Category Archives: California

Fighting My Fears

Patrick’s Point

Evening Fog at Patrick’s Point

Some locations are so magical you are drawn to return. That is the case with Patrick’s Point State Park, CA. Being my third or fourth time at this campground I just can’t get enough. When I routed my trip, I intentionally planned a night to stay at this memorable spot. Our family discovered this spot a few years ago when Austin toured Humboldt State University in Arcata. He didn’t choose the school, but we still love the location. The camp sites are great, there are showers and beautiful beach access to Agate Beach. The reward for the steep path is this beautiful beach. Morning and evening fog is common and the agates are plentiful. This year, I came prepared and carried my full pack of lenses ready to shoot anything my heart desired. I started photographing waves. Tide was coming in and the crashing waves were mesmerizing. I spotted two loudly chirping, juvenile peregrine falcons. I have to admit, I wasn’t sure what they were at first, so once I captured a good image, I sent it to a friend to identify (thanks Mary!) What I thought was a mamma bird with the juveniles was really a pair of turkey vultures. The falcons appeared nervous even though they aren’t on the food chain for vultures. One of the vultures did “fly by” very closely and maybe it was to intimidate these young falcons.


When one of the falcons landed on a snag not too far away, I slowly inched closer taking a few shots along the way. I stopped easily 10 times before I feared going any closer. It appeared I made it nervous. It’s head twitched more, it defecated and I knew it would fly off soon. I zoomed my Olympus 40-150mm lens wider to allow room for the wings in the frame and sure enough, it took off. Still using burst mode, I got off four shots that were sharp but it flew toward me FAST and I couldn’t keep up with it’s movement. It was almost dusk, so, I switched back to capture images of the crashing waves. I took several with fast shutter speeds and as it darkened, I switched to slow shutter speeds.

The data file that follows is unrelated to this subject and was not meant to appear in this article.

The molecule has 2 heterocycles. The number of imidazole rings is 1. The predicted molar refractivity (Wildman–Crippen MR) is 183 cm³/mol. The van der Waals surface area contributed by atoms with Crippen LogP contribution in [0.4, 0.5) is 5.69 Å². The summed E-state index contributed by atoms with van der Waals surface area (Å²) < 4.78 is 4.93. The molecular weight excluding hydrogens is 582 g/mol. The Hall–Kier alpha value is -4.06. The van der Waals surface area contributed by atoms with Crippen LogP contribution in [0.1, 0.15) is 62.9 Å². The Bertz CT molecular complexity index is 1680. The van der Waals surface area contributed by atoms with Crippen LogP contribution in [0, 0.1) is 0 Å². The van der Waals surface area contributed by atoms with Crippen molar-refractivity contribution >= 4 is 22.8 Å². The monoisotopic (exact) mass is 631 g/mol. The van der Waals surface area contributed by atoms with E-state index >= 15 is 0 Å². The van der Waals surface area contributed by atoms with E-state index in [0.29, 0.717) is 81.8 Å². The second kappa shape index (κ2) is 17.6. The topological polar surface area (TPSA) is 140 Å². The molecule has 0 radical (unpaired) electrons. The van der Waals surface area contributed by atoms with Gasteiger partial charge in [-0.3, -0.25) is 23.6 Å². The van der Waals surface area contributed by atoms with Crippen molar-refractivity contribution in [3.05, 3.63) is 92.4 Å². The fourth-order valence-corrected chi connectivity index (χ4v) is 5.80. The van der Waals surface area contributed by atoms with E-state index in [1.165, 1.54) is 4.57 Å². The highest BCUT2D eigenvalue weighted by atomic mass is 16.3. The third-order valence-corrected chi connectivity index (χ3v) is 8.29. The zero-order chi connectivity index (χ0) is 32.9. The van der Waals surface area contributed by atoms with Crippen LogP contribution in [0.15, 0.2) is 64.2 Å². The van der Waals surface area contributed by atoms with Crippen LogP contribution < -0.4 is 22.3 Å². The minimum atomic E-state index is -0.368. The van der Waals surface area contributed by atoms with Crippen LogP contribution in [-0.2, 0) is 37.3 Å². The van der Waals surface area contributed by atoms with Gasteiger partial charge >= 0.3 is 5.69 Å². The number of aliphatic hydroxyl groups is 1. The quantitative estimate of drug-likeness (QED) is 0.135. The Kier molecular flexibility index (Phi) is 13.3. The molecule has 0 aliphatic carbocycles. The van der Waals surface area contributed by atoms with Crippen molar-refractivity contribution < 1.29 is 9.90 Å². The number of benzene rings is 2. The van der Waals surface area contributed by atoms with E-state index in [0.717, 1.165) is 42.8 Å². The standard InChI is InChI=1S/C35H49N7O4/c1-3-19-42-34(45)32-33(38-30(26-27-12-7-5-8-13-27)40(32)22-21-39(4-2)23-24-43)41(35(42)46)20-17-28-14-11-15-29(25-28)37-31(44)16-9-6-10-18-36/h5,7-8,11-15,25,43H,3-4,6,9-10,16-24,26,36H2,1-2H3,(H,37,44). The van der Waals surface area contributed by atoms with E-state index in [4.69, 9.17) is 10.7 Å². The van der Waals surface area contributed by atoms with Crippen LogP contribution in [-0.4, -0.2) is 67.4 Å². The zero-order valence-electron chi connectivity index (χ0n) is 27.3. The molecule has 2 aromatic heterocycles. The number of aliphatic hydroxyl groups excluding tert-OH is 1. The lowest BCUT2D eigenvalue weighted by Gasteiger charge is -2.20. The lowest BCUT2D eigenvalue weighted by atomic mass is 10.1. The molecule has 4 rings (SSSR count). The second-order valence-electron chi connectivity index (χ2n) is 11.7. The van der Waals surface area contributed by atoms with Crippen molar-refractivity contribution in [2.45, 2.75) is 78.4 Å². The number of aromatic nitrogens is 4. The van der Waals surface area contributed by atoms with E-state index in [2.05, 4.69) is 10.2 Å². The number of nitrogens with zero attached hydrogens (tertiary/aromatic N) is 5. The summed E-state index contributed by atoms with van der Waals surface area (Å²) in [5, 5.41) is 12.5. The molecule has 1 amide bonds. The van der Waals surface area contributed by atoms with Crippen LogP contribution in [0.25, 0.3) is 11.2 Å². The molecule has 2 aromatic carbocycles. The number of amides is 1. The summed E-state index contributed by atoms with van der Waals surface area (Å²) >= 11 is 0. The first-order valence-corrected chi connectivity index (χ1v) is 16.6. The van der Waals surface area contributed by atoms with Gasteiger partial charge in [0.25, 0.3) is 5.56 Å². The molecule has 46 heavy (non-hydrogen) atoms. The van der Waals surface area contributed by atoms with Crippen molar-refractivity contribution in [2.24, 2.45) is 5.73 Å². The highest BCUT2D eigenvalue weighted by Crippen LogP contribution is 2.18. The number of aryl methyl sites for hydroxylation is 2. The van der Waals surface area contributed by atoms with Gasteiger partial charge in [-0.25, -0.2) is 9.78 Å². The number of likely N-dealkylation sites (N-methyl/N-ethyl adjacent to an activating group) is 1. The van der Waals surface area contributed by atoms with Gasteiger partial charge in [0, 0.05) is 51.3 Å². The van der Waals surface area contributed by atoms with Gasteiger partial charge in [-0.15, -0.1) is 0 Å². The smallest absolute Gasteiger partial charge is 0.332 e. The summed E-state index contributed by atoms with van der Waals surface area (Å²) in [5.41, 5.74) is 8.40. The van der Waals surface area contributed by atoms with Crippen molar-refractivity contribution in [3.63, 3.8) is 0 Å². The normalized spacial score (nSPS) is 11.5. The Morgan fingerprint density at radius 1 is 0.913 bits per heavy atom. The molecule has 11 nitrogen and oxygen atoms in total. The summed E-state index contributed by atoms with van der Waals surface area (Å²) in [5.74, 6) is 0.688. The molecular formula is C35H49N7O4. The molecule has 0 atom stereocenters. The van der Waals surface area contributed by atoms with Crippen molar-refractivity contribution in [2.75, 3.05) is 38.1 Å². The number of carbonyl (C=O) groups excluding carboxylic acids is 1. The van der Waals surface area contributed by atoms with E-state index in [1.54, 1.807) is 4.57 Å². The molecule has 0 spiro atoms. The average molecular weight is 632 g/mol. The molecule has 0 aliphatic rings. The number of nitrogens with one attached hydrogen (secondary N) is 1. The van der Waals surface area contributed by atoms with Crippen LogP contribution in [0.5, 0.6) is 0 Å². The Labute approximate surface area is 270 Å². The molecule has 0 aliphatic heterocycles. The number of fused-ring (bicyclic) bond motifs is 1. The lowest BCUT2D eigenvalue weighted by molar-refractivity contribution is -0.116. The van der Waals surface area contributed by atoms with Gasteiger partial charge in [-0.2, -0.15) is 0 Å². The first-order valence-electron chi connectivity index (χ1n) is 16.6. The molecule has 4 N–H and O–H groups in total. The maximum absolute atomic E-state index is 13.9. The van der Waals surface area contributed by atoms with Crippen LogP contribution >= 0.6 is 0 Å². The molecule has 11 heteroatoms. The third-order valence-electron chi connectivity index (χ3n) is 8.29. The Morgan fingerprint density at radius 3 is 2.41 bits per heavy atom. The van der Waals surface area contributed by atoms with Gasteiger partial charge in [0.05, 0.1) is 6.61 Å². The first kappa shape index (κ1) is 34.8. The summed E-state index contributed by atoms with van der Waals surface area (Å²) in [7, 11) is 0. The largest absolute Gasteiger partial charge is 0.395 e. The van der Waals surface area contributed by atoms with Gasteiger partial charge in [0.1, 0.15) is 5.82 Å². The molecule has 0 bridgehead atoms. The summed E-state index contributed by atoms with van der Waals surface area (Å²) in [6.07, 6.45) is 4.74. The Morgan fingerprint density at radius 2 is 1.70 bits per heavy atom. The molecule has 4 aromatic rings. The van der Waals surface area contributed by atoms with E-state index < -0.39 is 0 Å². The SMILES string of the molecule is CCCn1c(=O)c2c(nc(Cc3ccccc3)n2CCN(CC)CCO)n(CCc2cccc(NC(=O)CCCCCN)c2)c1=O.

Solo Footprints

The next morning, I returned to the empty beach. Imagine having a beautiful beach to yourself. In the past, I have photographed many banana slugs on my way to the beach, but there were very few that morning. So, I enjoyed waves and the solitude before returning to camp for breakfast and packing to move on up the coast.

Trees of Mystery

Hidden Beach

On many occasions, we have stopped at the tourist attraction, Trees of Mystery in Orick, CA. Mostly we stopped to use the restroom, look at all the touristy things and buy fudge. Never have we toured the trees. And I didn’t this time either. But, I found a great trail to Hidden Beach across the street from the Trees of Mystery. I read about it before my trip and despite the trail feeling secluded, I ventured to the beach. It was a ½ mile hike to the beach on a closed in “rainforesty” trail. I set up my running app so I could follow the distance. This is not a trail I would normally do on my own. But I read many reviews, carried my pepper spray and hiked FAST. After .10 miles, I told myself, “Before long, you will be at .20 miles” Then at .15 miles, I told myself, “only .10 more and you will be halfway.” And that continued until I arrived at the beach, which really took .60 miles! This beach was amazing. Driftwood covered the edges of this pristine beach and there was one other family enjoying the tranquility as well. I spent an hour taking it in and then returned to the teardrop. On the return hike, I only looked at my running app twice. Progress.

Me at Hidden Beach


Finally, I made it to Oregon! Our family has driven through many of these southern Oregon towns but never had time to stop. So, I stopped at Harris Beach State Park just north of Brookings and spent three days. What a gem. Oregon State Parks are tremendous with clean bathrooms, free showers and great prices. Not to mention gasoline for my car just dropped .60 a gallon when I entered the state. I arrived just in time to check in and parking has been mastered! I backed in superbly to this spot, I took a photo and sent it home! My skills have progressed

Harris Beach State Park

and I back in the trailer like I know what I am doing.